By ari salomon, 2008-02-11
(note that he is not currently giving private tours but he is doing aweek-long, small group "Paris Chocolate Adventure")
In 2003 my wife and I made our own chocolate wedding cake from a recipe from David's book "Room for Dessert." In 2005 I had an exhibition in Paris and in our research on where to go we came across his tour so wedecided to splurge.
We opted for a half day tour and my mom joined us. I had been in the catacombs literally all night long so I was less than fully lucid but Imanaged to power through with the help of some theobromine. My wife wasactually 2 weeks pregnant at the time so she was also not feeling 100%.We could have been grumpy and tired but instead it was a real highlightof our trip.
Overall we loved it. David is very knowledgeable. The tour basically leads from store to store where most of out purchases were for later. Asis common in Paris there are few free samples and the focus was not onleading us through tastings themselves. Perhaps he could do that too ifasked - he was very flexible and modified the tour as we went along andhe learned our experience and preferences. We saw more than we expectedin terms of the number of sites we were able to visit. David was veryconsiderate and well organised. A couple times he took us on buses(safer and cleaner than the subway) which allowed him to discuss pointsof interest on the streets along the way. He often peppered the historyand cultural information about chocolate with fun gossip about thepolitics behind some of the personalities involved - especially with thesmaller stores. David is not shy about sharing insider industry news andhe had stories about many cookbooks or chefs we chatted about.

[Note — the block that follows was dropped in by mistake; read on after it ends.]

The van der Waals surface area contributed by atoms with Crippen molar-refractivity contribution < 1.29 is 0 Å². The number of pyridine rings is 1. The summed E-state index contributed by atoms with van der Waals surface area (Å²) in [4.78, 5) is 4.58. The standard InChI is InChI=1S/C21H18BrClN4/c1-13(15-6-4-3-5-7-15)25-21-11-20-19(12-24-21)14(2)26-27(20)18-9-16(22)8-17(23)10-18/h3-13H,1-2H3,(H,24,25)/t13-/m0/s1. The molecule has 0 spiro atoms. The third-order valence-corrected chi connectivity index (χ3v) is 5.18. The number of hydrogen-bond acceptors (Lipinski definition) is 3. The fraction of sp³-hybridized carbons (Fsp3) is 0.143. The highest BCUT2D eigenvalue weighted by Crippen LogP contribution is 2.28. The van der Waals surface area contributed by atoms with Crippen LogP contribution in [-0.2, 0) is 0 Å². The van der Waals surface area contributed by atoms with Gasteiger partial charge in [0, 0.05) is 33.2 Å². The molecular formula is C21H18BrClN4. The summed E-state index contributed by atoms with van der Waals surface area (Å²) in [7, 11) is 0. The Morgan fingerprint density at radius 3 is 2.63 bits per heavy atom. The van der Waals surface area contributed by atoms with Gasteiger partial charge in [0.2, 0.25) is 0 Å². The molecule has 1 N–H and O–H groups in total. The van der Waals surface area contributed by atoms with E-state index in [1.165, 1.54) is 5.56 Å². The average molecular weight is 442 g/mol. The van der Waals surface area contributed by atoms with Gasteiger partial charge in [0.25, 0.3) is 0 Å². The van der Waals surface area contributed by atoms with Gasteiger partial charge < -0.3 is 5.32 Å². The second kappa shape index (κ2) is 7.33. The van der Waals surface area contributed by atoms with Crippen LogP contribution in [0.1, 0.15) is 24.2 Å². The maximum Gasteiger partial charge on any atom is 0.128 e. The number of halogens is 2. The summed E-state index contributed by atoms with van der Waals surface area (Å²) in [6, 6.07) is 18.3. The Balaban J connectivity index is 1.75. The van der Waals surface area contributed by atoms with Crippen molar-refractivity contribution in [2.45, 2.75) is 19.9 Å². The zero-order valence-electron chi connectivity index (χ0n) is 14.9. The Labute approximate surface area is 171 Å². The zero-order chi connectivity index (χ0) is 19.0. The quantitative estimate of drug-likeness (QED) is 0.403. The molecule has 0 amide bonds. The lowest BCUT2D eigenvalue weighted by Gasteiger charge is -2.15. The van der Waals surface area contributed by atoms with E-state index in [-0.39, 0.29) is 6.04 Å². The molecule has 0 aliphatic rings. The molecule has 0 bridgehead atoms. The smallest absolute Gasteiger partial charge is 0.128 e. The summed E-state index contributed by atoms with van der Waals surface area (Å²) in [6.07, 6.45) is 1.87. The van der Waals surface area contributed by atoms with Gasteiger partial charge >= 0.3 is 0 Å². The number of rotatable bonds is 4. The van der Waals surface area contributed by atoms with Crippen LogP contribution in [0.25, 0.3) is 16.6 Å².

I can't remember all the places we visited but here's a few highlights.
We started at Ladure and learned a bit about its long history. Then we visited Debauve & Gallais - the oldest chocolate store in paris (since1800) where we bought a few dark bars that became our favorite. Byfavorite I mean all-time-five-star-I'd-even-pay-ten-bucks-for-this favorite.
Jean-Charles Rochoux is a friend of his so we got some samples out of his store.
Sadaharu Aoki - added based on our conversation - great matcha chocolate.
We stopped at a kitchen supply store with chocolate preparation equipment.
We omitted a couple key tour places we had been before such as Jean-Paul Hevin and Pierre Herme.
We had some important discussions about chocolate croissants and David pointed us to a few to try. Ladure's featured hazelnut and became ourfavorite. Fachoun was great too.
I was also interested in cheese so we ended our tour at Le Bon Marche. I embarrassed him by asking him to get cheese samples which is not oftendone in Paris. But he came through for me. He left us there with apointer to the chocolate tarts upstairs in their cafe. Over tarts andtea I pleasantly fell into an exhausted, overcaffinated andsleep-deprived happy stupor.
By ari salomon, 2012-11-23
just wanted to let you all know that tcho moved their new 99% bar out of "beta" and is selling it at the full bar size (58gram). online it's 2 bars for $11
so the thing is - this stuff is special. i have tried 99% many times and actually used to eat the scharfenberger 99% although it was borderline in terms of being palatable eaten plain. but this tcho bar really has beaten down the bitterness and let the real flavor come through with no sugar. i don't know how they did it but it's really surprising.
i enjoy chocolate but i don't like how the refined sugar makes me feel.usuallyi'm eating such a small amount that it's not a big deal. but to have the fullchocolateflavor with no bitterness and no sugar is great. I have triedchocolatesweetened with brown rice syrup and it's pretty good. other 'diabetic' chocolates that i have tried are gross.
anyway i do want to disclose that i work on their website but i am not an employee and get no benefit from sales or commissions or anything like that. i just like their products.